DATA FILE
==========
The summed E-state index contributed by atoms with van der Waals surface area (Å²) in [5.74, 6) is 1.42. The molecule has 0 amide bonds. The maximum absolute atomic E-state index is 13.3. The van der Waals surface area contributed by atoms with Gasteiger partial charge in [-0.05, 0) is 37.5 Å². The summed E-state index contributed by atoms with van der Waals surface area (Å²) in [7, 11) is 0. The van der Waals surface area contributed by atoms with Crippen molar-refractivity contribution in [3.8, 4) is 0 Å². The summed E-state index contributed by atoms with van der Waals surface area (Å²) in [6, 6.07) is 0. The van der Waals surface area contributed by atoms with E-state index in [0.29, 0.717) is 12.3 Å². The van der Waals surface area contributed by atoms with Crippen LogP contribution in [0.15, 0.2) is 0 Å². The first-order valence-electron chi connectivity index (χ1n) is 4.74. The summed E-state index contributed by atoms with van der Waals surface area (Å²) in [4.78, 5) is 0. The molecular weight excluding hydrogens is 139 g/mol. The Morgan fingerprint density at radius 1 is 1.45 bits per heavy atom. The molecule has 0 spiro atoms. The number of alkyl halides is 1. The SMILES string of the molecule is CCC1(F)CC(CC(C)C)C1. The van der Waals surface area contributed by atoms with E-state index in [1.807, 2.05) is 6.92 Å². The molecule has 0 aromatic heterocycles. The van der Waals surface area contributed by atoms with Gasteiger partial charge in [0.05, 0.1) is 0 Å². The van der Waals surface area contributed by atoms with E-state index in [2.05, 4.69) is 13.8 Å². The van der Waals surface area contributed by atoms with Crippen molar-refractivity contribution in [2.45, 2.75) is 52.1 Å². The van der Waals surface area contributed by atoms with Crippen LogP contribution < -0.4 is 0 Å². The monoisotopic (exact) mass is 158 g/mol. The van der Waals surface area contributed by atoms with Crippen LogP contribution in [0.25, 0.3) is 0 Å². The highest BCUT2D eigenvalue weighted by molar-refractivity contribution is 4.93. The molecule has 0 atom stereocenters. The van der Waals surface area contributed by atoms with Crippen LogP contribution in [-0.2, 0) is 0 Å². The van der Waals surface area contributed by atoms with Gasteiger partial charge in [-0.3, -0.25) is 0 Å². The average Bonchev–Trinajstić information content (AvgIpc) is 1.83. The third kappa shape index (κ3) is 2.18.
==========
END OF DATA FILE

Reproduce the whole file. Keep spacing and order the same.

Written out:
The summed E-state index contributed by atoms with van der Waals surface area (Å²) in [5.74, 6) is 1.42. The molecule has 0 amide bonds. The maximum absolute atomic E-state index is 13.3. The van der Waals surface area contributed by atoms with Gasteiger partial charge in [-0.05, 0) is 37.5 Å². The summed E-state index contributed by atoms with van der Waals surface area (Å²) in [7, 11) is 0. The van der Waals surface area contributed by atoms with Crippen molar-refractivity contribution in [3.8, 4) is 0 Å². The summed E-state index contributed by atoms with van der Waals surface area (Å²) in [6, 6.07) is 0. The van der Waals surface area contributed by atoms with E-state index in [0.29, 0.717) is 12.3 Å². The van der Waals surface area contributed by atoms with Crippen LogP contribution in [0.15, 0.2) is 0 Å². The first-order valence-electron chi connectivity index (χ1n) is 4.74. The summed E-state index contributed by atoms with van der Waals surface area (Å²) in [4.78, 5) is 0. The molecular weight excluding hydrogens is 139 g/mol. The Morgan fingerprint density at radius 1 is 1.45 bits per heavy atom. The molecule has 0 spiro atoms. The number of alkyl halides is 1. The SMILES string of the molecule is CCC1(F)CC(CC(C)C)C1. The van der Waals surface area contributed by atoms with E-state index in [1.807, 2.05) is 6.92 Å². The molecule has 0 aromatic heterocycles. The van der Waals surface area contributed by atoms with Gasteiger partial charge in [0.05, 0.1) is 0 Å². The van der Waals surface area contributed by atoms with E-state index in [2.05, 4.69) is 13.8 Å². The van der Waals surface area contributed by atoms with Crippen molar-refractivity contribution in [2.45, 2.75) is 52.1 Å². The van der Waals surface area contributed by atoms with Crippen LogP contribution < -0.4 is 0 Å². The monoisotopic (exact) mass is 158 g/mol. The van der Waals surface area contributed by atoms with Crippen LogP contribution in [0.25, 0.3) is 0 Å². The highest BCUT2D eigenvalue weighted by molar-refractivity contribution is 4.93. The molecule has 0 atom stereocenters. The van der Waals surface area contributed by atoms with Crippen LogP contribution in [-0.2, 0) is 0 Å². The van der Waals surface area contributed by atoms with Gasteiger partial charge in [-0.3, -0.25) is 0 Å². The average Bonchev–Trinajstić information content (AvgIpc) is 1.83. The third kappa shape index (κ3) is 2.18.